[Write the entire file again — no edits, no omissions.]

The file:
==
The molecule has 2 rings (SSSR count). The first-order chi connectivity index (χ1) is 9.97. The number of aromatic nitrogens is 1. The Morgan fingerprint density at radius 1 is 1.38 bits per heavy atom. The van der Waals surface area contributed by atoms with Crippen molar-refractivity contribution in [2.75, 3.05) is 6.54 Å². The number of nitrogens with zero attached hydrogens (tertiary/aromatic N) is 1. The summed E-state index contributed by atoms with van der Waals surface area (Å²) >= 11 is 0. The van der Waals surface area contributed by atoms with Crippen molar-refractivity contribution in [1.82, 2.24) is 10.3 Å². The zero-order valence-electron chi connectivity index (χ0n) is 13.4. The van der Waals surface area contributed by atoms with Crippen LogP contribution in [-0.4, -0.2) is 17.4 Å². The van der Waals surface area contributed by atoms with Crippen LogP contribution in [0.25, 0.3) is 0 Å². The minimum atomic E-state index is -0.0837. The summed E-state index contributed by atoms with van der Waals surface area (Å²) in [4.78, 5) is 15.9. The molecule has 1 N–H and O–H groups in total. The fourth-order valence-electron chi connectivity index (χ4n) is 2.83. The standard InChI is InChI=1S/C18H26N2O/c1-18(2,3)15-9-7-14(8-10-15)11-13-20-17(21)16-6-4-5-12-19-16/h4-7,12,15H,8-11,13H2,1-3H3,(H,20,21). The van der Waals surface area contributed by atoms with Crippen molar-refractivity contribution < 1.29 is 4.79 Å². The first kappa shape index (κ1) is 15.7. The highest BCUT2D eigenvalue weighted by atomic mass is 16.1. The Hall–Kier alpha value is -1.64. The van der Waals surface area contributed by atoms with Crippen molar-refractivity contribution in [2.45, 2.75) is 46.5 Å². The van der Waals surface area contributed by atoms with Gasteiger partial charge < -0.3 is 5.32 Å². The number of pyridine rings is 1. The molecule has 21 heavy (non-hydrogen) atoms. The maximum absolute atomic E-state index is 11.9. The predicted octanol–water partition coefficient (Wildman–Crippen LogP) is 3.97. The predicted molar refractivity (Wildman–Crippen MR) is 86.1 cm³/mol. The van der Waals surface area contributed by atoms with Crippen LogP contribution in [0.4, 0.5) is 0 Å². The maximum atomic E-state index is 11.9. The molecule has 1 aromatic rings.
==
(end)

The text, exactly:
The molecule has 2 rings (SSSR count). The first-order chi connectivity index (χ1) is 9.97. The number of aromatic nitrogens is 1. The Morgan fingerprint density at radius 1 is 1.38 bits per heavy atom. The van der Waals surface area contributed by atoms with Crippen molar-refractivity contribution in [2.75, 3.05) is 6.54 Å². The number of nitrogens with zero attached hydrogens (tertiary/aromatic N) is 1. The summed E-state index contributed by atoms with van der Waals surface area (Å²) >= 11 is 0. The van der Waals surface area contributed by atoms with Crippen molar-refractivity contribution in [1.82, 2.24) is 10.3 Å². The zero-order valence-electron chi connectivity index (χ0n) is 13.4. The van der Waals surface area contributed by atoms with Crippen LogP contribution in [-0.4, -0.2) is 17.4 Å². The van der Waals surface area contributed by atoms with Crippen LogP contribution in [0.25, 0.3) is 0 Å². The minimum atomic E-state index is -0.0837. The summed E-state index contributed by atoms with van der Waals surface area (Å²) in [4.78, 5) is 15.9. The molecule has 1 N–H and O–H groups in total. The fourth-order valence-electron chi connectivity index (χ4n) is 2.83. The standard InChI is InChI=1S/C18H26N2O/c1-18(2,3)15-9-7-14(8-10-15)11-13-20-17(21)16-6-4-5-12-19-16/h4-7,12,15H,8-11,13H2,1-3H3,(H,20,21). The van der Waals surface area contributed by atoms with Crippen molar-refractivity contribution < 1.29 is 4.79 Å². The first kappa shape index (κ1) is 15.7. The highest BCUT2D eigenvalue weighted by atomic mass is 16.1. The Hall–Kier alpha value is -1.64. The van der Waals surface area contributed by atoms with Crippen molar-refractivity contribution in [2.45, 2.75) is 46.5 Å². The van der Waals surface area contributed by atoms with Gasteiger partial charge < -0.3 is 5.32 Å². The number of pyridine rings is 1. The molecule has 21 heavy (non-hydrogen) atoms. The maximum absolute atomic E-state index is 11.9. The predicted octanol–water partition coefficient (Wildman–Crippen LogP) is 3.97. The predicted molar refractivity (Wildman–Crippen MR) is 86.1 cm³/mol. The van der Waals surface area contributed by atoms with Crippen LogP contribution in [0.4, 0.5) is 0 Å². The maximum atomic E-state index is 11.9. The molecule has 1 aromatic rings.